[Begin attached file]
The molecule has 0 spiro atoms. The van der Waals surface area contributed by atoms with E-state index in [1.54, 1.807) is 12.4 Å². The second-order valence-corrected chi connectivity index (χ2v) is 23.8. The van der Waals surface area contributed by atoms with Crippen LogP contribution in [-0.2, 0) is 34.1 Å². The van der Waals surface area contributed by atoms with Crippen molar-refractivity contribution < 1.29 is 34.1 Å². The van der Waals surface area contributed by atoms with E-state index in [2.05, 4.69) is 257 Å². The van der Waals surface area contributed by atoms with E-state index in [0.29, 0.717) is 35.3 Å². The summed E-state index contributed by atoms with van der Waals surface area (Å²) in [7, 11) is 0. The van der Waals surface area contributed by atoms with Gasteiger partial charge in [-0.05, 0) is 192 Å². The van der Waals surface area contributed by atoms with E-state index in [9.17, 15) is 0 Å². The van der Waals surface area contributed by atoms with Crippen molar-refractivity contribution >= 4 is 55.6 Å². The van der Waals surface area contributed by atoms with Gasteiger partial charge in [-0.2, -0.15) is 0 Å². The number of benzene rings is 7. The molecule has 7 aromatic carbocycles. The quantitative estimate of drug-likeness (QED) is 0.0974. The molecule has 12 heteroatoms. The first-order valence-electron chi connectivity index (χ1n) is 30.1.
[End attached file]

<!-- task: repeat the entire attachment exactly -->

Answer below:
The molecule has 0 spiro atoms. The van der Waals surface area contributed by atoms with E-state index in [1.54, 1.807) is 12.4 Å². The second-order valence-corrected chi connectivity index (χ2v) is 23.8. The van der Waals surface area contributed by atoms with Crippen LogP contribution in [-0.2, 0) is 34.1 Å². The van der Waals surface area contributed by atoms with Crippen molar-refractivity contribution < 1.29 is 34.1 Å². The van der Waals surface area contributed by atoms with E-state index in [2.05, 4.69) is 257 Å². The van der Waals surface area contributed by atoms with E-state index in [0.29, 0.717) is 35.3 Å². The summed E-state index contributed by atoms with van der Waals surface area (Å²) in [7, 11) is 0. The van der Waals surface area contributed by atoms with Gasteiger partial charge in [-0.05, 0) is 192 Å². The van der Waals surface area contributed by atoms with E-state index in [9.17, 15) is 0 Å². The van der Waals surface area contributed by atoms with Crippen molar-refractivity contribution >= 4 is 55.6 Å². The van der Waals surface area contributed by atoms with Gasteiger partial charge in [-0.2, -0.15) is 0 Å². The number of benzene rings is 7. The molecule has 7 aromatic carbocycles. The quantitative estimate of drug-likeness (QED) is 0.0974. The molecule has 12 heteroatoms. The first-order valence-electron chi connectivity index (χ1n) is 30.1.